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axcess programing

I am tring to find the best way to program volume control buttons on an axcent 2 system, with a receiver that is rs323 controlled. As of now i am using a while loop trigered by a variable but when i release the button if takes so long for the variable to turn off that the volume continues the ramp. I added a wait before the loop and in the loop,it works but the volume ramping is to slow even with a wait of 1. I know there has to be a better way.

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    DarksideDarkside Posts: 345
    Without seeing your code, its a bit hard to say, but it's likely the while loop you are triggering is stacking up a whole bunch of send_string cmds that will be executed after what appears to be when you stop pushing the button etc..

    Here's a very simple way to get very 'responsive' control from your button press...(If it is a very large code, there will be a bit of a lag as mainline loops through)

    push[tp,1]
    {
    on[vol_ramp_up]
    }

    release[tp,1]
    {
    off[vol_ramp_up]
    cancel_wait 'ramp'
    }

    if (vol_ramp_up)
    {
    wait 2 'ramp' send_string dev,'vol up string'
    }

    The tp button PUSH switches the vol_ramp_up variable ON. As soon as the variable is ON, the if (vol_ramp_up) routine will run.

    The RELEASE switches the vol_ramp_up variable OFF as fast as mainline will allow. The cancel_wait will cancel the pending string.

    You can replicate this method for vol down - making it unique of course!

    Check the minimum tx speed the device will respond to without coming unstuck....
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    this is my code:

    (*volume controls*)
    PUSH[TP,24]
    {
    ON[VOLUP]
    FN = 24
    CALL 'RECEIVER FN'
    }
    RELEASE[TP,24]
    {
    OFF[VOLUP]
    }
    (*VOL DN*)
    PUSH[TP,25]
    {
    ON[VOLDN]
    FN = 25
    CALL 'RECEIVER FN'
    }
    RELEASE[TP,25]
    {
    OFF[VOLDN]
    }

    WHILE ([VOLUP])
    {
    WAIT 1
    CALL 'RECEIVER FN'
    }

    WHILE ([VOLDN])
    {
    WAIT 1
    CALL 'RECEIVER FN'
    }
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    DarksideDarkside Posts: 345
    Without seeing the call, I can't tell if it has any error handling etc inside that may slow things down as you have described, however, if it is just a generic string handler that assembles the protocol etc, then I suggest you try the approach I posted to see if it will give you the desired effect.

    If you are concerned about other routines being able to use your amplifier call while you are simply porting the string from mainline, then drag your 'lock out' variable into the PUSH/RELEASE statement I suggested.

    ..plenty of assumptions being made here...!

    You should be aware of the way WHILEs are handled in axcess. They have a finite duration of half a second only and will then be terminated - regardless of what your code demands! It's related to how the axlink buss is handled and may well be related to your issue.

    LONG_WHILE and MEDIUM_WHILE were ways around this - it enabled the processor to go off and do things yet still maintain the integrity of the 'WHILE' procedure.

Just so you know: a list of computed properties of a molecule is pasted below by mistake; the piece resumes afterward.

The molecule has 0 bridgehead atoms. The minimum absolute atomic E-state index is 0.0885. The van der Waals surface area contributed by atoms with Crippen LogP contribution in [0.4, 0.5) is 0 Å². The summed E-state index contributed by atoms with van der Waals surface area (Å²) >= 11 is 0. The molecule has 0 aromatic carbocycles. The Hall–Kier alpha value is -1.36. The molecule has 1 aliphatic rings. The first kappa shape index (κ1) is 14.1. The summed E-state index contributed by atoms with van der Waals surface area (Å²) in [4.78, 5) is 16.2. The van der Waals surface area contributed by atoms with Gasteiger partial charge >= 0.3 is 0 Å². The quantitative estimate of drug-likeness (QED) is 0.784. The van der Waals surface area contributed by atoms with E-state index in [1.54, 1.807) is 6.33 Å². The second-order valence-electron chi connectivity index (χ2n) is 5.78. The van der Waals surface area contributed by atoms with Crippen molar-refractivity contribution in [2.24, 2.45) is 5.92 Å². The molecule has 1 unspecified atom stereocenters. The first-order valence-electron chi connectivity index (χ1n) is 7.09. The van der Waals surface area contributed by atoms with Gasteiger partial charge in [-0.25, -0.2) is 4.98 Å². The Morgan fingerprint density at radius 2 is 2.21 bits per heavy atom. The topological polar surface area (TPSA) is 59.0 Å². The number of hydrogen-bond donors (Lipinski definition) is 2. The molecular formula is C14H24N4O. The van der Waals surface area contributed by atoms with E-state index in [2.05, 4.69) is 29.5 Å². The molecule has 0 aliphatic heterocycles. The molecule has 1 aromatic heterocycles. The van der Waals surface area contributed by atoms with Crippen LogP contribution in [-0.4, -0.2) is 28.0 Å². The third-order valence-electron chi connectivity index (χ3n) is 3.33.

I'm straining my mind here a little, but I think the LONG_WHILE enabled mainline to keep running and receiving axlink updates, and MEDIUM_WHILEs let mainline run and see axlink changes, but not update them until the MEDIUM_WHILE had exited.

    To pursue your approach for now, try a LONG_WHILE as a last resort, but make very sure the loop can exit logically and is not relying on the processor to terminate it like the WHILE statement could be - otherwise the loop will run forever!
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    here is a link to my code: http://www.cbt-ent.com/loft_sys.axs
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    DHawthorneDHawthorne Posts: 4,584
    What I do with the Axcent3 is to set a variable with my button press to the volume up/down state, much like you have, and un-set it with the release. The difference is that I don't use a while loop, I put my operating code right in mainline, using a second flag for timing; something like this:
    DEFINE_VARIABLE
    
    VOL_FLAG
    VOL_ACTIVE
    
    DEFINE_PROGRAM
    
    PUSH[TP, 24]
    PUSH[TP, 25]
        VOL_FLAG = PUSH_CHANNEL
    
    RELEASE[TP, 24]
    RELEASE[TP, 25]
    {
         VOL_FLAG = 0
         CANCEL_WAIT  'VOL DELAY'
    }
    
    IF(VOL_FLAG AND !VOL_ACTIVE)
    {
         SELECT
         {
              ACTIVE (VOL_FLAG = 24) : (* code for volume up *)
              ACTIVE(VOL_FLAG = 25) : (* code for volume down *)
         }
         VOL_ACTIVE = 1
    
         WAIT 8 'VOL DELAY'
              VOL_ACTIVE = 0
    }
    

    You have to fiddle with the value of the WAIT depending on the device, but I have found 8 to be appropriate for most RS_232 devices. If it keeps ramping after you have released your volume button, the length of the wait needs to be longer to allow the RS-232 buffer to empty on each pass. I will generally make the WAIT length a CONSTANT so I don't have to hunt for it in the code sixth months later when the customer upgrades their receiver and I need to adjust it. The CANCEL_WAIT is there so no cycle gets cut off prematurely in the event of a pending WAIT (unlikely, I know, and you could probably do without).
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